Cindi Andrews | Cincinnati Enquirer || 6.26.14
Money seems to be job one for Ohio Treasurer Josh Mandel – not properly collecting and investing taxpayers’ money, but collecting what he needs to fulfill his political ambitions.
Something stinks in Cleveland, and it’s not the water.
The smell is emanating from a federal courtroom where a Canton area business owner is standing trial on charges that he bought off state politicians with donations filtered through his employees.
“I’ll give you $100,000; you help me fend off a lawsuit against my advertising practices in California,” is the gist of the conversation the prosecution is alleging Ben Suarez had with Ohio Treasurer Josh Mandel.
Mandel definitely sent a letter to the California state treasurer May 23, 2011, and his U.S. Senate campaign definitely started receiving money three days later from employees of Suarez’s telemarketing business, according to a Cleveland.com report.
The letter used virtually the same wording as suggested in emails from Suarez’s company and sought help to end “legalized extortion” against the company, according to Cleveland.com.
Suarez is on trial because prosecutors think they can prove beyond a reasonable doubt that his employees made those contributions on his orders and were then reimbursed for them. Mandel isn’t on trial – evidently because prosecutors don’t think they can establish a firm enough cause and effect between the contributions and the letter.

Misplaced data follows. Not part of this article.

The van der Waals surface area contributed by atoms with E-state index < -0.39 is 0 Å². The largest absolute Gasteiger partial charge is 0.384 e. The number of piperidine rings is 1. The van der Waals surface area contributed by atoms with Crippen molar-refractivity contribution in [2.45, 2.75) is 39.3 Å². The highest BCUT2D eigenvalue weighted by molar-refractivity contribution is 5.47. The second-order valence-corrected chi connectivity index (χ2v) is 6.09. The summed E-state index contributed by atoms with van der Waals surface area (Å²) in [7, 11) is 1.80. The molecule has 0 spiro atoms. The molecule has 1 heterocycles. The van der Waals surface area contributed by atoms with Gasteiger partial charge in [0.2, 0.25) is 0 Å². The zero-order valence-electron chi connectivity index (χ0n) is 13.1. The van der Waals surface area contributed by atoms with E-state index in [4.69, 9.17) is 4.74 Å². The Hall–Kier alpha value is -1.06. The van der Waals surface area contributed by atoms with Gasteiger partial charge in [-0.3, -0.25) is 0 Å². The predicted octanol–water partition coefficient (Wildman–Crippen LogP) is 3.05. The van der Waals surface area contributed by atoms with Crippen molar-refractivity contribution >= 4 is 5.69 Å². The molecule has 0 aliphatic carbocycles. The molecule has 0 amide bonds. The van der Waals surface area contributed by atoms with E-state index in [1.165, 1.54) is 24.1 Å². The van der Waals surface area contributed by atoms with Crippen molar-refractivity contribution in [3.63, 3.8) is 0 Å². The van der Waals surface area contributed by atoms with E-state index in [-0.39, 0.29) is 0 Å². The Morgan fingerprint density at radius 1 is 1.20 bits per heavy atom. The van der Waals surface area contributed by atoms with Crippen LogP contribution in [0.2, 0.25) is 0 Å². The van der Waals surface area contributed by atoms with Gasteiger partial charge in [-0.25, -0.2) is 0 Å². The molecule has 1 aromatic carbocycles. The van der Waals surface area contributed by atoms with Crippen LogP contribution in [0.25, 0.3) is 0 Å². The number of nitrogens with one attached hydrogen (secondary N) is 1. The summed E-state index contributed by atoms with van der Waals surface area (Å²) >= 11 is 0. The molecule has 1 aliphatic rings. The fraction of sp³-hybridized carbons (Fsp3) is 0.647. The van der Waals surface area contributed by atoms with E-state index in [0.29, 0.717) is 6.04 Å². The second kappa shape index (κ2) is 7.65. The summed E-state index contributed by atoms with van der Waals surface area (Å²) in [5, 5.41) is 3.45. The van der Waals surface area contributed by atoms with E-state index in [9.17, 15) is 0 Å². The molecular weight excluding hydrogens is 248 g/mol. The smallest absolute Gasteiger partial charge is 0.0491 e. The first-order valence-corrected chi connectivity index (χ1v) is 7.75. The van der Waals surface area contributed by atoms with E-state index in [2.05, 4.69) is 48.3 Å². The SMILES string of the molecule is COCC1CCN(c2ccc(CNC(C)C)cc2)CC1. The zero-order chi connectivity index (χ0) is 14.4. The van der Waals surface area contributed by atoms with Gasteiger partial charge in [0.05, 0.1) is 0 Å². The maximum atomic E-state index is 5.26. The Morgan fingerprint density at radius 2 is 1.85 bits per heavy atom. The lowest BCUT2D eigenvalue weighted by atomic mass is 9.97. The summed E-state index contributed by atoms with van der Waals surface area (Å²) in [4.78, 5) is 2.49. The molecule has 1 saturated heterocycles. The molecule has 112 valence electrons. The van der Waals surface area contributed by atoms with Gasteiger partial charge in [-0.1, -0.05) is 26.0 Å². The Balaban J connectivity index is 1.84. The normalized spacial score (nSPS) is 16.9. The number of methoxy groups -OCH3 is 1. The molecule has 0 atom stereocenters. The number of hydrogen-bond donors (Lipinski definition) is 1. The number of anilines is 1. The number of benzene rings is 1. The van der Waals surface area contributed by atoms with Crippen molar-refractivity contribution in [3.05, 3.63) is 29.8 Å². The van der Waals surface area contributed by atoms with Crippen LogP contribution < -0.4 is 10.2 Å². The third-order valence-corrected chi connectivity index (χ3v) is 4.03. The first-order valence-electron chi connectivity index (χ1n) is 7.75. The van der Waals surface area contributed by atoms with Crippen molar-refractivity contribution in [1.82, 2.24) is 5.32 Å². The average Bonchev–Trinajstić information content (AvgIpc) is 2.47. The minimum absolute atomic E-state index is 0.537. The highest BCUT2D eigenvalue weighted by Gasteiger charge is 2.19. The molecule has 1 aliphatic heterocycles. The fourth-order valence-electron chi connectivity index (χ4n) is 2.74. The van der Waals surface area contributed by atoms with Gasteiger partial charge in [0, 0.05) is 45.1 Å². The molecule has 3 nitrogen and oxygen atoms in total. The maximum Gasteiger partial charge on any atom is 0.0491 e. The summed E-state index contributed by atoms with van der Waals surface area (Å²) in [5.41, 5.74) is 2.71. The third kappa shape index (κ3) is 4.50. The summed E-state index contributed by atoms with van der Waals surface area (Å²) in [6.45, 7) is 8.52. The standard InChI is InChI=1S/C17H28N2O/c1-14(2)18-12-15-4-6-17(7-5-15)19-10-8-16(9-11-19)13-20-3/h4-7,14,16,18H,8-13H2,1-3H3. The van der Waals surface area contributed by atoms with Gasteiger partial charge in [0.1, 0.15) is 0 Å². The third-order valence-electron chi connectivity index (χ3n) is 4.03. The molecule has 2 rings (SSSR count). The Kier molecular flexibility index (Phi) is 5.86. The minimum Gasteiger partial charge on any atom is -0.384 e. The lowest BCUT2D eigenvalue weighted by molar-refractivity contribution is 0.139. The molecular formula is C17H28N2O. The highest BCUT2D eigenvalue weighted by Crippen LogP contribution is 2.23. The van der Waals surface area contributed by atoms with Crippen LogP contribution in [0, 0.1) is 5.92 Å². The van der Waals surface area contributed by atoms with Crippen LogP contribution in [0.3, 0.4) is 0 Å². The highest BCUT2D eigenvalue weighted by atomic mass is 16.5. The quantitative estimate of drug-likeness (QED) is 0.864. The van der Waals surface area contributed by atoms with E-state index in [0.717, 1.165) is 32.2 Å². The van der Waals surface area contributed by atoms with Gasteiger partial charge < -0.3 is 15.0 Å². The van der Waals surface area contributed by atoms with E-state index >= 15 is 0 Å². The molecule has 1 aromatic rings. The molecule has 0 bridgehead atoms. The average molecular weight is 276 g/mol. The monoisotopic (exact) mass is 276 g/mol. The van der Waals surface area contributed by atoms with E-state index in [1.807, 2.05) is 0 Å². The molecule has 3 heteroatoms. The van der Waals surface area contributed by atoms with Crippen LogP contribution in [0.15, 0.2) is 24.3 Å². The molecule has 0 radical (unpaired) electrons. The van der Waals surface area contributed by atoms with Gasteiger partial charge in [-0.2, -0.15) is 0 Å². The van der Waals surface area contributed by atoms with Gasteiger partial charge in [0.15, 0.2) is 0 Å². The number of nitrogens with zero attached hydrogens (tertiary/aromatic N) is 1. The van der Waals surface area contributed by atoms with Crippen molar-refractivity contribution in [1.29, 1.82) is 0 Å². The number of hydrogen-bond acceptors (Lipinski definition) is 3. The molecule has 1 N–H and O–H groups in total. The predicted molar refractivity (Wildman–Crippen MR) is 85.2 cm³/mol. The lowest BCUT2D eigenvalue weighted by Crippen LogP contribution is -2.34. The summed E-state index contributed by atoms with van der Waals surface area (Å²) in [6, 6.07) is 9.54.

“To say, ‘I’ll support you; do you support me?’ – in some form or other, that happens in a million different ways,” Xavier University political expert Gene Beaupre told Enquirer reporter Chrissie Thompson.
Suarez faces up to 12 years in prison if convicted of conspiracy to violate federal campaign laws, obstruction and witness tampering. Closing arguments are expected Thursday on charges that include $100,000 given to U.S. Rep. Jim Renacci’s 2012 re-election campaign as well as the money given to Mandel. Both Republicans have since returned the contributions, and Mandel’s office says he did nothing improper.
The trial hasn’t been top-of-mind here in Southwest Ohio – probably because it’s occurring on the opposite end of the state, with a cast of characters who aren’t from around here.
It matters greatly, however. Most concretely, it matters because popular Democratic state Rep. Connie Pillich, an Air Force veteran from Montgomery, is challenging Mandel this fall.
But most importantly, it matters because pay-to-play strikes at the heart of our system of government.
Whether or not a legal case can be made against Mandel, a picture has emerged of a politician who’s all about money and naked ambition. The suburban Cleveland native jumped from small-town councilman to state treasurer in four years, and less than six months into his four-year term as treasurer he was already raising money to run for the U.S. Senate.
Mandel vs. incumbent Sen. Sherrod Brown ended up being one of the most expensive races in the country in 2012, not only because the money raised by the candidates but also that spent by outside interests in the wake of the Supreme Court’s Citizens United decision. Dark money found Mandel like a homing pigeon.
The revelations about Mandel’s dealings with Suarez add to the narrative that money is job one for our state treasurer – not properly collecting and investing taxpayers’ money, as he was elected to do, but collecting what he needs to fulfill his political ambitions.
For Ohio voters who haven’t followed the blow-by-blow of the Suarez trial and investigation, here’s my take-away: Mandel is the worst kind of politician – the kind who makes us all more cynical about democracy and public service. Let’s remember that in November.